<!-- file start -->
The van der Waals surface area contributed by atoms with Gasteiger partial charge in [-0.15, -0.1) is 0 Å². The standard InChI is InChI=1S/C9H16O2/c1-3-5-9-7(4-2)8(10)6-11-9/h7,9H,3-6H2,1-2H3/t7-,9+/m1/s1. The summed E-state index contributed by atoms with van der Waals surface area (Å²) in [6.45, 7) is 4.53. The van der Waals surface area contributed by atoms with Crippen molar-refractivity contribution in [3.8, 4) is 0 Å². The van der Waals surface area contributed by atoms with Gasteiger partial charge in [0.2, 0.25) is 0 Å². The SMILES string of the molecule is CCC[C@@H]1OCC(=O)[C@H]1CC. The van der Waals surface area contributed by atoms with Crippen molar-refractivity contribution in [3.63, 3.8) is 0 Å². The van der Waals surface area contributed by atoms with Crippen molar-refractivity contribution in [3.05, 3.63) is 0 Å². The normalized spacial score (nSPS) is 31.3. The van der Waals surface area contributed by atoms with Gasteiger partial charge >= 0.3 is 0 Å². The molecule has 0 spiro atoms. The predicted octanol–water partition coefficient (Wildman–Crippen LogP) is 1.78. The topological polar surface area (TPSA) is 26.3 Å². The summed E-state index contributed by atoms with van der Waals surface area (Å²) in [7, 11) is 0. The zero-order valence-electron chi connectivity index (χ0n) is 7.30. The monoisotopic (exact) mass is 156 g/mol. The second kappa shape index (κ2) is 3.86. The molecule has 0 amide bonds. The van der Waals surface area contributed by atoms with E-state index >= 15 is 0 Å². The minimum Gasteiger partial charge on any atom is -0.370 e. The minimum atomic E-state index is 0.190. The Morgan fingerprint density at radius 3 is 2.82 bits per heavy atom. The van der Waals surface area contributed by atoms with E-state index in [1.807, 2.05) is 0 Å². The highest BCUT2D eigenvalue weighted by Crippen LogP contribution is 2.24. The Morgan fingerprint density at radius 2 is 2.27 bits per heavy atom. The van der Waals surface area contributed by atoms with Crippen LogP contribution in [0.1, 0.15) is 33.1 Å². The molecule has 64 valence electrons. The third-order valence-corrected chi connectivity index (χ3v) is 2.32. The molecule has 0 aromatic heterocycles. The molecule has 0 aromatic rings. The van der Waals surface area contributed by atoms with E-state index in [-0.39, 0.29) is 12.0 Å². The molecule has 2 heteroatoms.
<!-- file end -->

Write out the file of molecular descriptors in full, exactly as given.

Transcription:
The van der Waals surface area contributed by atoms with Gasteiger partial charge in [-0.15, -0.1) is 0 Å². The standard InChI is InChI=1S/C9H16O2/c1-3-5-9-7(4-2)8(10)6-11-9/h7,9H,3-6H2,1-2H3/t7-,9+/m1/s1. The summed E-state index contributed by atoms with van der Waals surface area (Å²) in [6.45, 7) is 4.53. The van der Waals surface area contributed by atoms with Crippen molar-refractivity contribution in [3.8, 4) is 0 Å². The van der Waals surface area contributed by atoms with Gasteiger partial charge in [0.2, 0.25) is 0 Å². The SMILES string of the molecule is CCC[C@@H]1OCC(=O)[C@H]1CC. The van der Waals surface area contributed by atoms with Crippen molar-refractivity contribution in [3.63, 3.8) is 0 Å². The van der Waals surface area contributed by atoms with Crippen molar-refractivity contribution in [3.05, 3.63) is 0 Å². The normalized spacial score (nSPS) is 31.3. The van der Waals surface area contributed by atoms with Gasteiger partial charge >= 0.3 is 0 Å². The molecule has 0 spiro atoms. The predicted octanol–water partition coefficient (Wildman–Crippen LogP) is 1.78. The topological polar surface area (TPSA) is 26.3 Å². The summed E-state index contributed by atoms with van der Waals surface area (Å²) in [7, 11) is 0. The zero-order valence-electron chi connectivity index (χ0n) is 7.30. The monoisotopic (exact) mass is 156 g/mol. The second kappa shape index (κ2) is 3.86. The molecule has 0 amide bonds. The van der Waals surface area contributed by atoms with E-state index >= 15 is 0 Å². The minimum Gasteiger partial charge on any atom is -0.370 e. The minimum atomic E-state index is 0.190. The Morgan fingerprint density at radius 3 is 2.82 bits per heavy atom. The van der Waals surface area contributed by atoms with E-state index in [1.807, 2.05) is 0 Å². The highest BCUT2D eigenvalue weighted by Crippen LogP contribution is 2.24. The Morgan fingerprint density at radius 2 is 2.27 bits per heavy atom. The van der Waals surface area contributed by atoms with Crippen LogP contribution in [0.1, 0.15) is 33.1 Å². The molecule has 64 valence electrons. The third-order valence-corrected chi connectivity index (χ3v) is 2.32. The molecule has 0 aromatic heterocycles. The molecule has 0 aromatic rings. The van der Waals surface area contributed by atoms with E-state index in [-0.39, 0.29) is 12.0 Å². The molecule has 2 heteroatoms.